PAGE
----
Country Music Star Joe Nichols Shares His Dad’s IPF Story in ‘Breathless,’ a Public Awareness Campaign

Country Music Star Joe Nichols Shares His Dad’s IPF Story in ‘Breathless,’ a Public Awareness Campaign

Country music artist Joe Nichols is partnering with Boehringer Ingelheim to raise awareness about idiopathic pulmonary fibrosis (IPF). Nichols’ father, Michael Nichols, suffered with IPF symptoms for three years before receiving the diagnosis, and he died from the condition at age 46.

As part of a national education campaign called Breathless: A Behind-the-Scenes Look at IPF, Joe Nichols is sharing his father’s story.  The awareness campaign joins Nichols with others talking about IPF and how the disease has impacted their lives. People can visit the campaign website — www.BreathlessIPF.com – and share videos and educational content on Facebook, YouTube and Tweeter to help raise awareness about IPF.

IPF is a rare chronic fibrotic lung disease of unknown cause that occurs in adults, and it has a poor prognosis. Estimates indicate that the disease affects about 132,000 Americans, and each year about 40,000 people die from IPF. Early diagnosis and treatment is vital to managing the disease — still, about half of the people with IPF are initially misdiagnosed and suffer with symptoms for an average of almost two years before being properly diagnosed.

“Often times I look back on the last two decades with bittersweet feelings because just when my music career was taking off, my father’s health was declining,” said Nichols in a press release. “The breathlessness he experienced affected him to the point where he couldn’t walk across the room without becoming short of breath. Sadly, it took three years before my father was diagnosed with idiopathic pulmonary fibrosis, and he eventually lost his fight at a young age. It’s important for me to share my story to help others, because I don’t want people to go through the physical and emotional difficulties my family did during those years before he was eventually diagnosed.”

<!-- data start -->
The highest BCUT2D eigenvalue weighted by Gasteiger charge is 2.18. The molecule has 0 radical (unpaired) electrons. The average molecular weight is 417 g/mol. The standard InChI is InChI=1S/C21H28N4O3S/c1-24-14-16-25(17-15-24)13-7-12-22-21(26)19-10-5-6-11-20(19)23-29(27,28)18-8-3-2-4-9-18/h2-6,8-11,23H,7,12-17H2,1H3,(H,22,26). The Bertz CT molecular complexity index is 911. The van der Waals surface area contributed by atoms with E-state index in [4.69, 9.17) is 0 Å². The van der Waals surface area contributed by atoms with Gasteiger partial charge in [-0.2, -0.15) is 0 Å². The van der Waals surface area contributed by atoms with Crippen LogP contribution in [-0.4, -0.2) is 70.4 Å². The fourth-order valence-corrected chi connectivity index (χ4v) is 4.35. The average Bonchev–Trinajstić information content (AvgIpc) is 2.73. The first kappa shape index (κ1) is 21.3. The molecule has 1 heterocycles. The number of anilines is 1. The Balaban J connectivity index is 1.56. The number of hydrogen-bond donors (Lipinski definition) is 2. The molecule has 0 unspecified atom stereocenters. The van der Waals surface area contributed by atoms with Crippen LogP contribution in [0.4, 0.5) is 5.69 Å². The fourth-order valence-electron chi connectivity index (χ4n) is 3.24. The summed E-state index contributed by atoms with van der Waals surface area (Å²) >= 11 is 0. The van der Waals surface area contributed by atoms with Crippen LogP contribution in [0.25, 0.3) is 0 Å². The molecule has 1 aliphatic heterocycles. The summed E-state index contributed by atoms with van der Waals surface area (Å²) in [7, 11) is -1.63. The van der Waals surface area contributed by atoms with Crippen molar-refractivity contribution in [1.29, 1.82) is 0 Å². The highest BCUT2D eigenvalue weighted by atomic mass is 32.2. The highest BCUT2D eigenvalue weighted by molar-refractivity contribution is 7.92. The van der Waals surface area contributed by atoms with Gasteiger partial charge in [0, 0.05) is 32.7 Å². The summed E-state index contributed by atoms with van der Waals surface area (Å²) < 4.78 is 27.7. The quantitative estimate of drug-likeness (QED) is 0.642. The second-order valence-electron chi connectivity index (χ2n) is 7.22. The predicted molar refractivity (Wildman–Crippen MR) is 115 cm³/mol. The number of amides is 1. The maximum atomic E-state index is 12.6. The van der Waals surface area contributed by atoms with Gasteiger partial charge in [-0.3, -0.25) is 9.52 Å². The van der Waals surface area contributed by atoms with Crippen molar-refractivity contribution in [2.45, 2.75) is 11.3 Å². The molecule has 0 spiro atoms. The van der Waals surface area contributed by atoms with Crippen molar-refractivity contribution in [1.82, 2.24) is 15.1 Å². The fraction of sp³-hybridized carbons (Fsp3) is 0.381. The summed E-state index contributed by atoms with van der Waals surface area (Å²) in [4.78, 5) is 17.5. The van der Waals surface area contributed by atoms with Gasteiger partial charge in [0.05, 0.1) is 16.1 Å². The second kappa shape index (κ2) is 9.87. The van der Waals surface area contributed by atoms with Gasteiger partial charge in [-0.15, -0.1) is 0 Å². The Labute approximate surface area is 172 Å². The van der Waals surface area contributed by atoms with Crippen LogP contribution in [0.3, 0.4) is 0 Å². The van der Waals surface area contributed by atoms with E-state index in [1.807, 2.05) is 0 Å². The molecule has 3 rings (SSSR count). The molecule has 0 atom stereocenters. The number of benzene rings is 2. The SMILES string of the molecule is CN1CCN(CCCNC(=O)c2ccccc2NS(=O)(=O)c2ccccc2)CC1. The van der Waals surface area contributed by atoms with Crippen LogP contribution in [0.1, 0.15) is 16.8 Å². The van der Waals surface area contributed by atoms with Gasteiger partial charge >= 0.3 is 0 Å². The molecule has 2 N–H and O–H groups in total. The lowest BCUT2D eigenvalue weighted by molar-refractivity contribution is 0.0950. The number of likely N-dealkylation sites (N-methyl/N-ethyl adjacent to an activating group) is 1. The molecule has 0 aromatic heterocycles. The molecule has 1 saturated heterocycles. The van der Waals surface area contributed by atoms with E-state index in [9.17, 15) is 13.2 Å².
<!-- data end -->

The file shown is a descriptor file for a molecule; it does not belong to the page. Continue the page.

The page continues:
In IPF, tissue deep in the lungs becomes thick and stiff, or scarred, over time in a process called fibrosis. As the lung tissue thickens, the lungs become unable to properly transfer oxygen into the bloodstream and, as a result, the brain and other organs don’t get the oxygen they need.

IPF is a serious condition that usually affects middle-age and older adults, and most people affected live just three to five years after diagnosis. IPF varies from person to person; in some fibrosis happens quickly, while in others the process is much slower and the disease stays the same for years.

The diagnosis of IPF can be difficult because the symptoms can be similar to other, more common lung diseases.

“Living with IPF is hard but living with this disease without being diagnosed can be worse,” said Dr. Marilyn Glassberg, professor of Medicine and Director, Rare and Interstitial Lung Disease Program, University of Miami Miller School of Medicine. “If you think you or someone you love might be experiencing the symptoms of IPF, then go see a doctor right away so that the proper tests and screenings can be performed. Your doctor can refer you to a lung specialist called a pulmonologist to make an accurate diagnosis and develop a treatment plan.”

Cough management, supplemental oxygen, and pulmonary rehabilitation are some of the available treatments for IPF. The U.S. Food and Drug Administration approved the first drugs for the treatment of IPF in 2014.

Nichols, Dr. Glassberg and Boehringer are inviting all to spread the word and raise awareness about IPF .

“Boehringer Ingelheim is proud to be supporting Breathless: A Behind-the-Scenes Look at IPF as part of the company’s long-standing commitment to addressing the significant, unmet needs of people affected by respiratory diseases,” said Al Masucci, vice president, IPF Business Unit, Boehringer Ingelheim. “Despite the severity of idiopathic pulmonary fibrosis, many people suffer in the dark for years before receiving a diagnosis. This shouldn’t be the case, and through the campaign, we hope to educate and encourage people to recognize the signs of IPF and to see a doctor as early as possible.”

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